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Carriage frequency, phenotypic, and genotypic characteristics of methicillin-resistant Staphylococcus aureus isolated from dental health-care personnel, patients, and environment

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Hossam Ashour

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There is limited data on methicillin-resistant Staphylococcus aureus (MRSA) carriage in dental clinics. 1300 specimens from patients, health personnel, and environmental surfaces of a dental clinic in Egypt were tested for MRSA. Antibiotic susceptibility, biofilm formation, Staphylococcal protein A (spa) typing, SCCmec typing, and PCR-based assays were used to detect mecA, mecC, vanA, Panton-Valentine Leukocidin toxin (PVL), and toxic shock syndrome toxin-1 (tst) genes. Among 34 mecA-positive MRSA isolates, five (14.7%) were PVL-positive, seventeen (50%) were tst-positive, ten (29.4%) were vanA-positive, while none harboured mecC. MRSA hand carriage rates in patients, nurses, and dentists were 9.8%, 6.6%, and 5%. The respective nasal colonization rates were 11.1%, 6.7%, and 9.7%. 1.3% of the environmental isolates were MRSA-positive. Strong and moderate biofilm-forming isolates represented 23.5% and 29.4% of MRSA isolates. 24 MRSA isolates (70.6%) were multi-resistant and 18 (52.9%) harboured SCCmecIV. Among eight spa types, t223 (26.5%), t267 (23.5%), and t14339 (23.5%) were predominant. We noted an alarming genetic relatedness between 7 (20.6%) MRSA isolates and the epidemic EMRSA-15 clone, as well as a combined occurrence of tst and PVL in 3 (8.8%) isolates. Results suggest high MRSA pathogenicity in dental wards highlighting the need for more efficient surveillance/infection control strategies.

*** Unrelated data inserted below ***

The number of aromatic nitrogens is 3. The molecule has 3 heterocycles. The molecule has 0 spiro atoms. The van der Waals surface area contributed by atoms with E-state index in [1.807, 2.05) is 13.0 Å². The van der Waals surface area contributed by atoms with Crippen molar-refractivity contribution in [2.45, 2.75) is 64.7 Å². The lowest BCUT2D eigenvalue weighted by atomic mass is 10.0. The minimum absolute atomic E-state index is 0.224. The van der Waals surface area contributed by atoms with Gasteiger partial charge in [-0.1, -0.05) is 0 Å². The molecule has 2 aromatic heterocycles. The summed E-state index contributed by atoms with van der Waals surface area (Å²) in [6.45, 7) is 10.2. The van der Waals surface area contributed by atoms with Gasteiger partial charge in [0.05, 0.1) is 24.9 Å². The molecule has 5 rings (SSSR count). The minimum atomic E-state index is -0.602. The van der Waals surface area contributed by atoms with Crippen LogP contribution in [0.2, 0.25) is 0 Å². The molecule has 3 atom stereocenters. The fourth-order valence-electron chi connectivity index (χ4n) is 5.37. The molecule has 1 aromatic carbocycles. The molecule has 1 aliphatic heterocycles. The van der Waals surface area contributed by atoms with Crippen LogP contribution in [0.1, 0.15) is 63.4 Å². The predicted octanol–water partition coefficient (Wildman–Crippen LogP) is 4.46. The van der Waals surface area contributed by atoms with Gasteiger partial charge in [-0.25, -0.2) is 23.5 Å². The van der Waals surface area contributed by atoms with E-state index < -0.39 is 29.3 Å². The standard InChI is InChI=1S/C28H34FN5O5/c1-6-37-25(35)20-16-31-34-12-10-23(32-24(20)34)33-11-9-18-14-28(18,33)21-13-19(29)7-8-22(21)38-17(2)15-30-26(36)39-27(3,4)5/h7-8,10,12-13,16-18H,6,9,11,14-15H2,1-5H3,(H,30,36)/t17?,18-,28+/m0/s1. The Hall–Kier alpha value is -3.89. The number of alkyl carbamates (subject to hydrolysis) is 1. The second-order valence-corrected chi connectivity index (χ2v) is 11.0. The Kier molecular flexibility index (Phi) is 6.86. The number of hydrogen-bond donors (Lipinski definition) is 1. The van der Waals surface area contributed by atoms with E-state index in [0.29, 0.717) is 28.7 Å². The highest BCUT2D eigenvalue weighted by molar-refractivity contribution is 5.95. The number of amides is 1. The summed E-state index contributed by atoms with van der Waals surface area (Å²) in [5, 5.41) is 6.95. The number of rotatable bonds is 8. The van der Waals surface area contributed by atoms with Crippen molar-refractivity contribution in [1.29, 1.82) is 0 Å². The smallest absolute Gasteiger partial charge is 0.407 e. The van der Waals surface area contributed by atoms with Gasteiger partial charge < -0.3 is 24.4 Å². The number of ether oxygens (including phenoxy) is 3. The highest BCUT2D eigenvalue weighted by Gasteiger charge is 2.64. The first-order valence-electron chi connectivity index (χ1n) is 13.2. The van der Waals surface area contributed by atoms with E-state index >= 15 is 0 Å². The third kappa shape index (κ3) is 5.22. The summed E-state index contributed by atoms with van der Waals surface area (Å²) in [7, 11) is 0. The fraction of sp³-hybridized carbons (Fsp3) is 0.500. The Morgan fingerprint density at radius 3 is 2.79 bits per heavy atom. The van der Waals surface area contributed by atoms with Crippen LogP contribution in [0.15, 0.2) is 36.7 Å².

Nature Publishing Group

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This work is licensed under a Creative Commons Attribution 4.0 License.